• Join over 1.2 million students every month
  • Accelerate your learning by 29%
  • Unlimited access from just £6.99 per month

A Streetcar named desire - Williams uses symbolism effectively not only to convey the fragility in Blanche’s character but also the imposing force that finally destroys her - Discuss and refer to critics in your response.

Extracts from this document...


Williams uses symbolism effectively not only to convey the fragility in Blanche's character but also the imposing force that finally destroys her. Discuss and refer to critics in your response. Throughout the play symbolism is used to capture attention and to appeal to viewers' emotions. It is expressed through music, colour and imagery all of which help to heighten tension and reflect the atmosphere created by an impending force. A very dominant symbol used throughout the play is music. It portrays Blanche's headlong descent into disaster, which is inevitable because of her fragile state. The constancy of the sound of the recurring "blue piano" creates an impression of a foreboding threat. It could be said that Blanche herself is similar to the Negroes who invented the blues music so prevalent in New Orleans. The blues expresses the isolation and depression portrayed by Negroes who were taken from their homelands in Africa and the Caribbean to the Deep South of America and were forced to work as slaves in the cotton fields. Blanche could relate to their emotions of melancholy and anguish, although she would have been a slave owner back in Belle Reve. ...read more.


"Blanche's mental state retreats into the past while the real action of the play moves inexorably forward." ( As soon as Blanche arrives in New Orleans, the audience immediately get an impression of a delicate, fragile and feminine character. " In America's Deep South, flighty, neurotic Blanche Dubois descends to stay with her sister Stella." ( This comment captures the character of Blanche perfectly. " Her appearance is incongruous to the setting. She is daintily dressed in a white suit...looking as if she were arriving at a summer tea or cocktail party." Williams uses the stage directions to conjure up this detailed picture of Blanche and how he intended the audience to interpret her. Her clothes are an important symbol for her character. She still dresses as if she is in the past, trying to maintain the stereotypical image of a southern belle. At first the audience may not immediately grasp the importance of Blanche's clothes, but as the play continues Stanley is introduced and becomes a stark contrast to her. "...Roughly dressed in blue denim work clothes, Stanley carries his bowling jacket and a red stained package from a butchers." ...read more.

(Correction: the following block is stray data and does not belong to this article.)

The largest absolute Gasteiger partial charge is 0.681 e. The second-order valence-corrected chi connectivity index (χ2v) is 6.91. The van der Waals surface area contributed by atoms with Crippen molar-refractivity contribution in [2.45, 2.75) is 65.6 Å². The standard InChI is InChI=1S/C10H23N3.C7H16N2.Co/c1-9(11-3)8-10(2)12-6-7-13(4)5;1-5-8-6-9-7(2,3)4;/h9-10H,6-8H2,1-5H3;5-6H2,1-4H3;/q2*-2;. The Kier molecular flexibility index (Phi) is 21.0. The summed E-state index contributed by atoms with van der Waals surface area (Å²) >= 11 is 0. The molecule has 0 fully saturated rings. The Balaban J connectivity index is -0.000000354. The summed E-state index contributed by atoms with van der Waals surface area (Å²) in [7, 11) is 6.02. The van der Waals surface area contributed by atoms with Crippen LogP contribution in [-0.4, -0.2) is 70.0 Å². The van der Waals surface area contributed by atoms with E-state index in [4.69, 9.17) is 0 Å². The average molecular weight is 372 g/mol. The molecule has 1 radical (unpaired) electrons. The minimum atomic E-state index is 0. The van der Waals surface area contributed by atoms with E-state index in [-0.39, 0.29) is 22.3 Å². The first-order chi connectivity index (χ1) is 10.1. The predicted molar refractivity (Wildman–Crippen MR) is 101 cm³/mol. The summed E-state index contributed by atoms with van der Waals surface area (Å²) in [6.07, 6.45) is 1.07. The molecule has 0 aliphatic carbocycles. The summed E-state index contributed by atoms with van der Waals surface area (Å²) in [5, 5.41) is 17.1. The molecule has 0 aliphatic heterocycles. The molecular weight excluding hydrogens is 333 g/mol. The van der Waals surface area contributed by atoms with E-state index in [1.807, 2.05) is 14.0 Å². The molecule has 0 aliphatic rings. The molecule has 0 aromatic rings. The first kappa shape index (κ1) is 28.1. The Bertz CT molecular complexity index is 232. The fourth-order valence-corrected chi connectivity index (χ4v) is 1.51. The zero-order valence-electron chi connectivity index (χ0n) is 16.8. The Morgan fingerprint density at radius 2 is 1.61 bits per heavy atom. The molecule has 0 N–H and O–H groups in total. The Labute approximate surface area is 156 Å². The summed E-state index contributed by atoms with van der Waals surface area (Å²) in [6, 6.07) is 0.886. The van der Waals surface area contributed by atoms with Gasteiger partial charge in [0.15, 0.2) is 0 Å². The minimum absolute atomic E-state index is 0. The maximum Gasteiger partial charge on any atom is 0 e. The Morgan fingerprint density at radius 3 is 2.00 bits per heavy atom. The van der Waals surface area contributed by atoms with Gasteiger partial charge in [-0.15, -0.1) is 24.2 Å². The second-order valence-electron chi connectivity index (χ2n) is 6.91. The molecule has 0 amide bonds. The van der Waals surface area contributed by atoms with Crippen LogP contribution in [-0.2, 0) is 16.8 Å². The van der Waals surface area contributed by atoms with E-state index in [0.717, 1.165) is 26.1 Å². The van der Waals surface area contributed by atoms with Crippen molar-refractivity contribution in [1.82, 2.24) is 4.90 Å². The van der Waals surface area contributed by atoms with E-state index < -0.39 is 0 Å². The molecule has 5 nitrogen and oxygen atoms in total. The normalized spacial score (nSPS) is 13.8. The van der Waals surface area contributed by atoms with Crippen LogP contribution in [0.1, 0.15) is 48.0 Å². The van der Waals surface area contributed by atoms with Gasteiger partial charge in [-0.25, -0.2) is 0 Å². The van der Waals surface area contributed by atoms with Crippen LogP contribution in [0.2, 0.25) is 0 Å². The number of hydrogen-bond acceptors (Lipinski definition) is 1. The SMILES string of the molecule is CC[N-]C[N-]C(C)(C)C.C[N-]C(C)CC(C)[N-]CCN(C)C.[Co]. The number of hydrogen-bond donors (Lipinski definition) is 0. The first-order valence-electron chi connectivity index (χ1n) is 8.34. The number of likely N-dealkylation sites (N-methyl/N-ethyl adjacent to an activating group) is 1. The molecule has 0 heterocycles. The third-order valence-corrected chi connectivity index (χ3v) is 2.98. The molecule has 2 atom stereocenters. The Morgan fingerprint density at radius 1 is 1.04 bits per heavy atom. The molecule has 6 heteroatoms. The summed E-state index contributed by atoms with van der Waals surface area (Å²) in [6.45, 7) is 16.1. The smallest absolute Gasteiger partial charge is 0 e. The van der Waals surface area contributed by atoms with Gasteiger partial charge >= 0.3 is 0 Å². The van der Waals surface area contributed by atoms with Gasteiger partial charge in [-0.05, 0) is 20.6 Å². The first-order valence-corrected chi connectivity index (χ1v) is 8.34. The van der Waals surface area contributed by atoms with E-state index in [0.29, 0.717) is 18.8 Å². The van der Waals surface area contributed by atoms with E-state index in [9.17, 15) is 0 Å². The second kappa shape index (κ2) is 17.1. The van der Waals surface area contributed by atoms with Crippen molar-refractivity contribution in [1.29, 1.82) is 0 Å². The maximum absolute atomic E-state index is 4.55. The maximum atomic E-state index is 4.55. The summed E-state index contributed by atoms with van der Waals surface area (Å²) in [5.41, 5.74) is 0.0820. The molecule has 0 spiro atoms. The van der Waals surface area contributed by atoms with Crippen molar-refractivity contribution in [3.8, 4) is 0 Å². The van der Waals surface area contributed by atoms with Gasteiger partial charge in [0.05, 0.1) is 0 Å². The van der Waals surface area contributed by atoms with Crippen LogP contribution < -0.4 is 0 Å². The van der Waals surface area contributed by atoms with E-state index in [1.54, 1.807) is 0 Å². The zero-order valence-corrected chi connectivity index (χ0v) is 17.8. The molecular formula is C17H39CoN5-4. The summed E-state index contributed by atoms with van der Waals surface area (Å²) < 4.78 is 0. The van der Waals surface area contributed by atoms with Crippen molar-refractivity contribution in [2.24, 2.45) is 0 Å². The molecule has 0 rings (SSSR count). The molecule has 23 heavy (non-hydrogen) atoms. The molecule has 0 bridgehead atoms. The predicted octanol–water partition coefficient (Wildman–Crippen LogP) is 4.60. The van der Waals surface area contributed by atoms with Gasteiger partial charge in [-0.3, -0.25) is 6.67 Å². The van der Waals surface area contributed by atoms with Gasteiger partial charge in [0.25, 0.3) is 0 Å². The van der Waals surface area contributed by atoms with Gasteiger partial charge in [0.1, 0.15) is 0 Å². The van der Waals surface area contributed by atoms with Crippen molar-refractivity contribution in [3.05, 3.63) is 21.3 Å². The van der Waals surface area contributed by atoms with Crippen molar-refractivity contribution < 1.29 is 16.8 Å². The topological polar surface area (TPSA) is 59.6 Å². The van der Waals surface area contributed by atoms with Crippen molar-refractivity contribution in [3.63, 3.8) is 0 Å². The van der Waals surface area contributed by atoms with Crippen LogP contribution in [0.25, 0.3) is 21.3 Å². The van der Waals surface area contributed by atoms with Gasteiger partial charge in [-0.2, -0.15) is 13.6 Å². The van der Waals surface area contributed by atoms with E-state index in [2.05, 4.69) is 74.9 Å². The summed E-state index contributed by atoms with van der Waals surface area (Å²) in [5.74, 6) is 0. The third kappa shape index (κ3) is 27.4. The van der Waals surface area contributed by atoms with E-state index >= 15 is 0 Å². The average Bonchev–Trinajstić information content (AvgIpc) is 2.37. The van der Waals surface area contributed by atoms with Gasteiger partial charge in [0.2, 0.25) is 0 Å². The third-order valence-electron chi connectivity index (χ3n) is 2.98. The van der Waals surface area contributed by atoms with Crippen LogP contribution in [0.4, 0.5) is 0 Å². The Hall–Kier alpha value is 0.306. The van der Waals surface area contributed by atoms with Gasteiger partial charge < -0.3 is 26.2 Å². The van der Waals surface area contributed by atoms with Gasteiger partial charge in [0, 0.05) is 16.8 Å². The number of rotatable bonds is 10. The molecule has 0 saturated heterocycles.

The music in this scene and throughout the play is highly metaphorical as it illustrates the inharmonious Stanley who eventually succeeds in his conquest over the more melodic Blanche. The distorted shapes on the walls and the jungle cries, symbolise human cruelty while the menacing lurid shadows and reflections increase as Blanche becomes more panicked. It is evidence of her hysteria and insanity and an indication of the effect that the terrors of the night Allan died are still with her. The shadows and distorted cries show Blanche's final departure from reality in the face of Stanley's physical threat. They are surrounding her, impressing on her, giving her no escape. It conveys the impression of prey trapped by a predator before a kill. This image of Stanley as a dominant predator is shown in his aggression and domination over Blanche. Stanley is the human symbol for the relentless fate that gradually breaks her down. Symbolism is a very effective technique that Williams uses to convey his main points throughout the play. It is also an essential part of the portrayal of Blanche's fragility, especially in the metaphor of a delicate moth, vulnerable to the world. It is also used to create an atmosphere of tension and threat, portraying the imposing force of Stanley and the inevitable fate of Blanche. ...read more.